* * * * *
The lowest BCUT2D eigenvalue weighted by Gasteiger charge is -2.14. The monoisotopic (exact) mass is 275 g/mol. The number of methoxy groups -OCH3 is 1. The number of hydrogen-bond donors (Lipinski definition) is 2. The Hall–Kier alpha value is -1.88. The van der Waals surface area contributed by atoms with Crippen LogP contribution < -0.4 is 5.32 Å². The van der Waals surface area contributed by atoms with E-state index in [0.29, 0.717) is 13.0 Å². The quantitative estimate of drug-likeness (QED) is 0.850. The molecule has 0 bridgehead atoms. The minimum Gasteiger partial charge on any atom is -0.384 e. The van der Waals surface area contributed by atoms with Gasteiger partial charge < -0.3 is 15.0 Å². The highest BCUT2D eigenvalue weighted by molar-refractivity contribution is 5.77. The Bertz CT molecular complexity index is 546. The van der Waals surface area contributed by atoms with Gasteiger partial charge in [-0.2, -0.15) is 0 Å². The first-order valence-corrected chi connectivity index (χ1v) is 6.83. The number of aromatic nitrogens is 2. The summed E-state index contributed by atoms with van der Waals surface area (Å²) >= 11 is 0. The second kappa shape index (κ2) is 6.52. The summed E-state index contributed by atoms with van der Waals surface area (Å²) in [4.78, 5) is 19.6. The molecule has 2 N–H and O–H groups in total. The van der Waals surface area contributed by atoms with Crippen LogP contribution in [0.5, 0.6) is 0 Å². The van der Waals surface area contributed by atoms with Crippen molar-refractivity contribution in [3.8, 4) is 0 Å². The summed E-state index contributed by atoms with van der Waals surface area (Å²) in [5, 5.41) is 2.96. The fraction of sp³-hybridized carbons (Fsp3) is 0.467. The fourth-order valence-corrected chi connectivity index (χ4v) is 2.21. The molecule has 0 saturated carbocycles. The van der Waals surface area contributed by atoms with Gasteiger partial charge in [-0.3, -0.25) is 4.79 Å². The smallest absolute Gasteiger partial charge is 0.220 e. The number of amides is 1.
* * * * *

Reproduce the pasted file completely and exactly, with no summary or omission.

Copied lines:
The lowest BCUT2D eigenvalue weighted by Gasteiger charge is -2.14. The monoisotopic (exact) mass is 275 g/mol. The number of methoxy groups -OCH3 is 1. The number of hydrogen-bond donors (Lipinski definition) is 2. The Hall–Kier alpha value is -1.88. The van der Waals surface area contributed by atoms with Crippen LogP contribution < -0.4 is 5.32 Å². The van der Waals surface area contributed by atoms with E-state index in [0.29, 0.717) is 13.0 Å². The quantitative estimate of drug-likeness (QED) is 0.850. The molecule has 0 bridgehead atoms. The minimum Gasteiger partial charge on any atom is -0.384 e. The van der Waals surface area contributed by atoms with Gasteiger partial charge < -0.3 is 15.0 Å². The highest BCUT2D eigenvalue weighted by molar-refractivity contribution is 5.77. The Bertz CT molecular complexity index is 546. The van der Waals surface area contributed by atoms with Gasteiger partial charge in [-0.2, -0.15) is 0 Å². The first-order valence-corrected chi connectivity index (χ1v) is 6.83. The number of aromatic nitrogens is 2. The summed E-state index contributed by atoms with van der Waals surface area (Å²) >= 11 is 0. The second kappa shape index (κ2) is 6.52. The summed E-state index contributed by atoms with van der Waals surface area (Å²) in [4.78, 5) is 19.6. The molecule has 2 N–H and O–H groups in total. The van der Waals surface area contributed by atoms with Crippen LogP contribution in [0.5, 0.6) is 0 Å². The van der Waals surface area contributed by atoms with Crippen molar-refractivity contribution in [3.8, 4) is 0 Å². The summed E-state index contributed by atoms with van der Waals surface area (Å²) in [5, 5.41) is 2.96. The fraction of sp³-hybridized carbons (Fsp3) is 0.467. The fourth-order valence-corrected chi connectivity index (χ4v) is 2.21. The molecule has 0 saturated carbocycles. The van der Waals surface area contributed by atoms with Gasteiger partial charge in [-0.3, -0.25) is 4.79 Å². The smallest absolute Gasteiger partial charge is 0.220 e. The number of amides is 1.